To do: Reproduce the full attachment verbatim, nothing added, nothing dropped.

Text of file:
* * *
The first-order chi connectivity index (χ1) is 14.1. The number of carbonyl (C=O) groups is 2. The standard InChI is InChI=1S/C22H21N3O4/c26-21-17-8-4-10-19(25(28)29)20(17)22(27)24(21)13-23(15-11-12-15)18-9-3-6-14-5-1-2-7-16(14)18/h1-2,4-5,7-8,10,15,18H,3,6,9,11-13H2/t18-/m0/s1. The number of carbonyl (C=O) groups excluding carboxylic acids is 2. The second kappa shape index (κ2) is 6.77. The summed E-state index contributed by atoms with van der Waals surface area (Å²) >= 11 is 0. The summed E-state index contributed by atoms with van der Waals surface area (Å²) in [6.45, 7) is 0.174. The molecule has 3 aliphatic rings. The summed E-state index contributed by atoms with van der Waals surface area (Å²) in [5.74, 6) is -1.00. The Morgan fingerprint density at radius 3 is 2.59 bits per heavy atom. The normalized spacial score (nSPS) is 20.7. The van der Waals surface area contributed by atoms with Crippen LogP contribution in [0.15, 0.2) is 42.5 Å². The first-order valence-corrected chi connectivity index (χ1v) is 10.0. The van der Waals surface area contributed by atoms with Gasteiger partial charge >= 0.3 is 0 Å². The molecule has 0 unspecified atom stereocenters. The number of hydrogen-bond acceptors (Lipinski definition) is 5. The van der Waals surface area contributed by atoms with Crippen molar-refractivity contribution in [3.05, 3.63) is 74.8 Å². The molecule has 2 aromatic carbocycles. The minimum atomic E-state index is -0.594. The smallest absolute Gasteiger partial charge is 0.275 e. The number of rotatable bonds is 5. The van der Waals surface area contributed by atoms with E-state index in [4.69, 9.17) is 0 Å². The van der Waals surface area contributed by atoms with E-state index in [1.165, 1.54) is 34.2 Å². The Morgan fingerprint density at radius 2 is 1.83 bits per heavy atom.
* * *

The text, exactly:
The first-order chi connectivity index (χ1) is 14.1. The number of carbonyl (C=O) groups is 2. The standard InChI is InChI=1S/C22H21N3O4/c26-21-17-8-4-10-19(25(28)29)20(17)22(27)24(21)13-23(15-11-12-15)18-9-3-6-14-5-1-2-7-16(14)18/h1-2,4-5,7-8,10,15,18H,3,6,9,11-13H2/t18-/m0/s1. The number of carbonyl (C=O) groups excluding carboxylic acids is 2. The second kappa shape index (κ2) is 6.77. The summed E-state index contributed by atoms with van der Waals surface area (Å²) >= 11 is 0. The summed E-state index contributed by atoms with van der Waals surface area (Å²) in [6.45, 7) is 0.174. The molecule has 3 aliphatic rings. The summed E-state index contributed by atoms with van der Waals surface area (Å²) in [5.74, 6) is -1.00. The Morgan fingerprint density at radius 3 is 2.59 bits per heavy atom. The normalized spacial score (nSPS) is 20.7. The van der Waals surface area contributed by atoms with Crippen LogP contribution in [0.15, 0.2) is 42.5 Å². The first-order valence-corrected chi connectivity index (χ1v) is 10.0. The van der Waals surface area contributed by atoms with Gasteiger partial charge >= 0.3 is 0 Å². The molecule has 0 unspecified atom stereocenters. The number of hydrogen-bond acceptors (Lipinski definition) is 5. The van der Waals surface area contributed by atoms with Crippen molar-refractivity contribution in [3.05, 3.63) is 74.8 Å². The molecule has 2 aromatic carbocycles. The minimum atomic E-state index is -0.594. The smallest absolute Gasteiger partial charge is 0.275 e. The number of rotatable bonds is 5. The van der Waals surface area contributed by atoms with E-state index in [4.69, 9.17) is 0 Å². The van der Waals surface area contributed by atoms with E-state index in [1.165, 1.54) is 34.2 Å². The Morgan fingerprint density at radius 2 is 1.83 bits per heavy atom.